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Ryan Jensen and Marcia Schaumburg and the Jensen family.

Featured Article

No Longer a Secret

How a Birth Mother and Adopted Son Reunited

Article by Jordan Gray

Photography by Schaumburg and Jensen Family

Originally published in Boise Lifestyle

July 14, 1977: At a Utah hospital, a 16-year-old Boise girl was about to give birth. She’d been hidden away with her aunt and uncle. Her pregnancy was a secret and considered shameful by her family’s religion and public sentiment.

The child was born. The girl didn’t hold the baby and she didn’t know the gender. She knew she’d struggle to let the child go if she did.

The girl went home. The child went up for adoption.

And 44 years later, Marcia Schaumburg met Ryan Jensen for the first time.

Their journey back to one another was fraught with secrets.

“It was just never talked about,” Schaumburg said. “Like it had never happened. Never talked about in the ways of ‘How are you feeling about it?’ Never talked about physically either.”

Schaumburg said she dealt with the situation as best she could.

“I tried to be very self-reliant and positive with who I was. It was very hard to have friends at that age. I kept busy with work.”

Schaumburg graduated Meridian High School, then married soon after.

“Probably I married so soon because of just wanting to grow up,” she said. “I had two children in my 20s. After I left that marriage, I went on to remarry, and I had two other children.”

Around this time, Schaumburg adopted a girl with special needs.

“I had always wanted to adopt a child. For me, it was a way of showing appreciation for what someone else did for me.”

For work, Schaumburg opened Faust, a home furnishing store in Boise with her brother and parents. Then her brother passed away. Faust closed. Her second marriage dissolved.

“I was forced to reinvent myself and figure out what I wanted to do next,” she said. She created Ricochet Home Consignment in 2009, all while raising five children.

And still, she thought of her first child.

“I had thought about trying to find him, but I didn’t want to disrupt his family.” She wondered if the child had been told about the adoption, or if they’d died. But Schaumburg finally decided to look and registered with “I continued on with the business and continued to raise the kids. I remarried. My life was good, except there was this missing piece.”

And then Schaumburg contributed to a May 2022 Meridian Lifestyle Magazine piece, “Advice to My Younger Self.” She wrote, “Your amazing family arrives differently than what you're thinking, but in the way it's supposed to.”

In Kaysville, Utah, Ryan Jensen’s friend Matt Keddington sent him the article. Just the day before, Jensen revealed to his friend he’d found his birth mother.

“She seemed so soft and so open and so lovely,” Jensen said.

For Jensen, he’d found he was adopted after some kids taunted him with that fact.

“I really didn’t know what that meant at the time,” he said. “I do remember going home and asking my parents about that. And they explained it to me – about not being my parents and that I was adopted into their family. That was about as much as I spoke about it with my adopted parents. It was sort of just swept under the rug. I was always in fear that I would disappoint, upset, or hurt my adopted parents if I asked, ‘Where did I come from?’”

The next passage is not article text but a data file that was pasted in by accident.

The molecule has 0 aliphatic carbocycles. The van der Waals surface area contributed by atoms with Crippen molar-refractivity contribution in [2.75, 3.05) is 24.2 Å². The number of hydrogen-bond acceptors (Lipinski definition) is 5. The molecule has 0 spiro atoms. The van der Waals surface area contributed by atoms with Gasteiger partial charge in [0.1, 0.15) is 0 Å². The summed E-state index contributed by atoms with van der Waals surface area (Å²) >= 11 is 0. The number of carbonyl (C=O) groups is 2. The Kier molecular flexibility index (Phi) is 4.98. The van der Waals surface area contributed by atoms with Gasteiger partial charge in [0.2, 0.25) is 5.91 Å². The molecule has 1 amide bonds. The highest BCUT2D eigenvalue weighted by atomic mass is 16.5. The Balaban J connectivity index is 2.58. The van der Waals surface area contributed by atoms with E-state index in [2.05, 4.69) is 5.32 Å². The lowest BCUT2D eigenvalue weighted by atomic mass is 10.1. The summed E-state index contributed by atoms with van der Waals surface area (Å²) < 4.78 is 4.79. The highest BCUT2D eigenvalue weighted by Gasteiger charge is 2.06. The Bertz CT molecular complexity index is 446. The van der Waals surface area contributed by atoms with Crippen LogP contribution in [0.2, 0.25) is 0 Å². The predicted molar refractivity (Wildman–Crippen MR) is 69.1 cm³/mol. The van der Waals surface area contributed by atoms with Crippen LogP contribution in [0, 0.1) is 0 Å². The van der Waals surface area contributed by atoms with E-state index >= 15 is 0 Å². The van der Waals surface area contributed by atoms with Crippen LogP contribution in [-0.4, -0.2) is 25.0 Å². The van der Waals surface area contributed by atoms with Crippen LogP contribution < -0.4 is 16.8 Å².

Jensen grew up, got married, had three children, and started working as an insurance broker. The questions about his birth family lingered, but so did his apprehension.

Things changed at a dinner with Jensen, his wife, Jordan, and their friends, Lisa and Todd Henderson. The topic turned to family traditions. Jensen mentioned making aebleskiver, a Danish dessert of sweet, puffy pancake balls.

“Lisa turned to me and said, ‘You don’t even know if you’re Danish.’

Jensen mused, "My wife has always been poking me for years and years to look. By the time I got back to the dinner table, my friend had ordered an DNA kit.”

The results came back with Schaumburg.

“I opened it up; it gave her full name. It said, ‘Significant Match, Parent/Child or Sibling.’ It sort of took me aback, an overwhelming type of thing.”

He found her on Facebook and created a group text with Jordan and the Hendersons. All four started tracking down details.

And that’s when Jensen messaged Keddington, telling him the whole story. The next day, Keddington’s evening reading choice meant Jensen read Schaumburg’s own words to her younger self.

“All these things were sort of lining up, like it was meant to be,” Jensen said. “From that magazine article, [and with the support of] my friends, it was by Friday evening that we decided to go up there the next day.”

Saturday, they stepped onto Schaumburg’s doorstep.

"My name’s Ryan Jensen and I believe I'm your son."

Schaumburg spoke the words she’d always wanted to: “I have been thinking about you every freaking day of my life. And when I saw you, I knew. I knew. I’m so excited to see you!”

“I went from sitting in the room with my mom for two hours to being surrounded by 30 family members in three hours,” Jensen said. “I’ve never felt comfortable more quickly with a small group of people. For once, I felt that I was at home. It was amazing to feel so much love and so much acceptance so quickly. That reunion was amazing.”

“It’s been the most freeing moment of my life to say, ‘This is my son,’” Schaumburg said. “It’s been very empowering. With it being a secret, I have felt like a secret myself. I had to keep this from one side of my family and my friends. It’s not a secret, and it never needed to be a secret.”

  • Marcia Schaumburg (center) at 15.
  • Ryan Jensen and Marcia Schaumburg
  • Ryan Jensen and Marcia Schaumburg and the Jensen family.